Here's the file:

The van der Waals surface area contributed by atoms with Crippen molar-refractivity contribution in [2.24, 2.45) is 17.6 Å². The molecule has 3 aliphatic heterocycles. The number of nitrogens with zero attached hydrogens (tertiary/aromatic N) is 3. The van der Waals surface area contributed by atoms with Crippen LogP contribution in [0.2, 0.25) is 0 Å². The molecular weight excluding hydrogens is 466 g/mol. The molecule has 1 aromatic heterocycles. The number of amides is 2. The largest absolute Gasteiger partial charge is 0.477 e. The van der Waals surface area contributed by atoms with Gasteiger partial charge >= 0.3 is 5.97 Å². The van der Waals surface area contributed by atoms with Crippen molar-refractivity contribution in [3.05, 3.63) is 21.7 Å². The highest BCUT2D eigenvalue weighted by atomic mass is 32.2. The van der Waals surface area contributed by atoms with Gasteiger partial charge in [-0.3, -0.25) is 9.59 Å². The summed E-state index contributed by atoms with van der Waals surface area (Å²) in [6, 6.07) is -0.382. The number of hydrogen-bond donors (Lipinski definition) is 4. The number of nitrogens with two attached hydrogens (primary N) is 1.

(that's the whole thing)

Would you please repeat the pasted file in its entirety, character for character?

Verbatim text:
The van der Waals surface area contributed by atoms with Crippen molar-refractivity contribution in [2.24, 2.45) is 17.6 Å². The molecule has 3 aliphatic heterocycles. The number of nitrogens with zero attached hydrogens (tertiary/aromatic N) is 3. The van der Waals surface area contributed by atoms with Crippen LogP contribution in [0.2, 0.25) is 0 Å². The molecular weight excluding hydrogens is 466 g/mol. The molecule has 1 aromatic heterocycles. The number of amides is 2. The largest absolute Gasteiger partial charge is 0.477 e. The van der Waals surface area contributed by atoms with Gasteiger partial charge >= 0.3 is 5.97 Å². The van der Waals surface area contributed by atoms with Crippen molar-refractivity contribution in [3.05, 3.63) is 21.7 Å². The highest BCUT2D eigenvalue weighted by atomic mass is 32.2. The van der Waals surface area contributed by atoms with Gasteiger partial charge in [-0.3, -0.25) is 9.59 Å². The summed E-state index contributed by atoms with van der Waals surface area (Å²) in [6, 6.07) is -0.382. The number of hydrogen-bond donors (Lipinski definition) is 4. The number of nitrogens with two attached hydrogens (primary N) is 1.